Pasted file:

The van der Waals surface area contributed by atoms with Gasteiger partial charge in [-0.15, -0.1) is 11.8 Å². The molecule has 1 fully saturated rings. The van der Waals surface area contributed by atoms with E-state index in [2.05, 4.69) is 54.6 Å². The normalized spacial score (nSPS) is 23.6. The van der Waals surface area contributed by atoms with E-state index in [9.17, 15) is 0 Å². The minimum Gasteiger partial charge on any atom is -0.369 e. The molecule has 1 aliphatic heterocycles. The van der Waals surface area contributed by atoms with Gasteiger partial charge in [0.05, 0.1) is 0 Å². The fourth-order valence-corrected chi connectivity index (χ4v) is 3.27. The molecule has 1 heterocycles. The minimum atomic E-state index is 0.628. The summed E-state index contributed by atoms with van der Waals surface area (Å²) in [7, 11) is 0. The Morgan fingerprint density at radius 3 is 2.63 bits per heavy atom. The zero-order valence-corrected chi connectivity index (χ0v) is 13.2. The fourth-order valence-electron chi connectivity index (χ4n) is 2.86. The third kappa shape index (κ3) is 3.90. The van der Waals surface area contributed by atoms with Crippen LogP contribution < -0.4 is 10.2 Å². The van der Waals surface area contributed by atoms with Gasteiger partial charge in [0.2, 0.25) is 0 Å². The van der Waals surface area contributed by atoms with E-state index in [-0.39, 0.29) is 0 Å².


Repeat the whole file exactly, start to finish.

The van der Waals surface area contributed by atoms with Gasteiger partial charge in [-0.15, -0.1) is 11.8 Å². The molecule has 1 fully saturated rings. The van der Waals surface area contributed by atoms with E-state index in [2.05, 4.69) is 54.6 Å². The normalized spacial score (nSPS) is 23.6. The van der Waals surface area contributed by atoms with E-state index in [9.17, 15) is 0 Å². The minimum Gasteiger partial charge on any atom is -0.369 e. The molecule has 1 aliphatic heterocycles. The van der Waals surface area contributed by atoms with Gasteiger partial charge in [0.05, 0.1) is 0 Å². The fourth-order valence-corrected chi connectivity index (χ4v) is 3.27. The molecule has 1 heterocycles. The minimum atomic E-state index is 0.628. The summed E-state index contributed by atoms with van der Waals surface area (Å²) in [7, 11) is 0. The Morgan fingerprint density at radius 3 is 2.63 bits per heavy atom. The zero-order valence-corrected chi connectivity index (χ0v) is 13.2. The fourth-order valence-electron chi connectivity index (χ4n) is 2.86. The third kappa shape index (κ3) is 3.90. The van der Waals surface area contributed by atoms with Crippen LogP contribution < -0.4 is 10.2 Å². The van der Waals surface area contributed by atoms with Gasteiger partial charge in [0.2, 0.25) is 0 Å². The van der Waals surface area contributed by atoms with E-state index in [-0.39, 0.29) is 0 Å².